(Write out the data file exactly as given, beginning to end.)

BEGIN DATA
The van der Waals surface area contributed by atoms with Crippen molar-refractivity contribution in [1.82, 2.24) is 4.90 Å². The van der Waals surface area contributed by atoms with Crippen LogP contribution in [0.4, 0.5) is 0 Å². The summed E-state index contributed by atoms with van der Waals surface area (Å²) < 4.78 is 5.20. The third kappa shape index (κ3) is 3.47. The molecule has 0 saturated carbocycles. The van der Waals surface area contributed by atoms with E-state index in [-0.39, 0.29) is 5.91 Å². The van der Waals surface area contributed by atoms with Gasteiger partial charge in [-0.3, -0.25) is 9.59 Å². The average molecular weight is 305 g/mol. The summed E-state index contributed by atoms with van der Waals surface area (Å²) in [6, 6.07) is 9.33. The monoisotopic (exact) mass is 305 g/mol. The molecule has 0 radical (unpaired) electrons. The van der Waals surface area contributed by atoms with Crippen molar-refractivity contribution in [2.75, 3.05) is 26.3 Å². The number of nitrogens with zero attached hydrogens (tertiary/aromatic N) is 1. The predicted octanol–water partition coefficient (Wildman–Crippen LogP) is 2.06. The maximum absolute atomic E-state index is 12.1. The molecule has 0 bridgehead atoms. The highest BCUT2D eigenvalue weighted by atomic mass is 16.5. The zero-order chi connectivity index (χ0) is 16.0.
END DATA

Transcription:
The van der Waals surface area contributed by atoms with Crippen molar-refractivity contribution in [1.82, 2.24) is 4.90 Å². The van der Waals surface area contributed by atoms with Crippen LogP contribution in [0.4, 0.5) is 0 Å². The summed E-state index contributed by atoms with van der Waals surface area (Å²) < 4.78 is 5.20. The third kappa shape index (κ3) is 3.47. The molecule has 0 saturated carbocycles. The van der Waals surface area contributed by atoms with E-state index in [-0.39, 0.29) is 5.91 Å². The van der Waals surface area contributed by atoms with Gasteiger partial charge in [-0.3, -0.25) is 9.59 Å². The average molecular weight is 305 g/mol. The summed E-state index contributed by atoms with van der Waals surface area (Å²) in [6, 6.07) is 9.33. The monoisotopic (exact) mass is 305 g/mol. The molecule has 0 radical (unpaired) electrons. The van der Waals surface area contributed by atoms with Crippen molar-refractivity contribution in [2.75, 3.05) is 26.3 Å². The number of nitrogens with zero attached hydrogens (tertiary/aromatic N) is 1. The predicted octanol–water partition coefficient (Wildman–Crippen LogP) is 2.06. The maximum absolute atomic E-state index is 12.1. The molecule has 0 bridgehead atoms. The highest BCUT2D eigenvalue weighted by atomic mass is 16.5. The zero-order chi connectivity index (χ0) is 16.0.